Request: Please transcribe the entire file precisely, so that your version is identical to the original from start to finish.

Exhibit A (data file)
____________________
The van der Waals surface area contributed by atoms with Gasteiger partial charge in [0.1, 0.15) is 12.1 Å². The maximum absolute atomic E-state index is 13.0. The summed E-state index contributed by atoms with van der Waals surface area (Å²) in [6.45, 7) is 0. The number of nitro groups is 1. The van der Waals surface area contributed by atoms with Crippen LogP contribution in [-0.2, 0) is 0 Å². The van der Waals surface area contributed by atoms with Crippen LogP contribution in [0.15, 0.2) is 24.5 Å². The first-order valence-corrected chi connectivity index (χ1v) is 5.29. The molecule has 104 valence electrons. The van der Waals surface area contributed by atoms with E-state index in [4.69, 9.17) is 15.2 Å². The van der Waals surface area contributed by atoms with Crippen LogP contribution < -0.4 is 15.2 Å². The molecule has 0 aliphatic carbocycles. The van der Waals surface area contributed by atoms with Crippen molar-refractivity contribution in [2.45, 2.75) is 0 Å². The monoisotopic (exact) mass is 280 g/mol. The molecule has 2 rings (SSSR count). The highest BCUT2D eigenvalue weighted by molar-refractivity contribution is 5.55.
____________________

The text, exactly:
The van der Waals surface area contributed by atoms with Gasteiger partial charge in [0.1, 0.15) is 12.1 Å². The maximum absolute atomic E-state index is 13.0. The summed E-state index contributed by atoms with van der Waals surface area (Å²) in [6.45, 7) is 0. The number of nitro groups is 1. The van der Waals surface area contributed by atoms with Crippen LogP contribution in [-0.2, 0) is 0 Å². The van der Waals surface area contributed by atoms with Crippen LogP contribution in [0.15, 0.2) is 24.5 Å². The first-order valence-corrected chi connectivity index (χ1v) is 5.29. The molecule has 104 valence electrons. The van der Waals surface area contributed by atoms with E-state index in [4.69, 9.17) is 15.2 Å². The van der Waals surface area contributed by atoms with Crippen LogP contribution < -0.4 is 15.2 Å². The molecule has 0 aliphatic carbocycles. The van der Waals surface area contributed by atoms with Crippen molar-refractivity contribution in [2.45, 2.75) is 0 Å². The monoisotopic (exact) mass is 280 g/mol. The molecule has 2 rings (SSSR count). The highest BCUT2D eigenvalue weighted by molar-refractivity contribution is 5.55.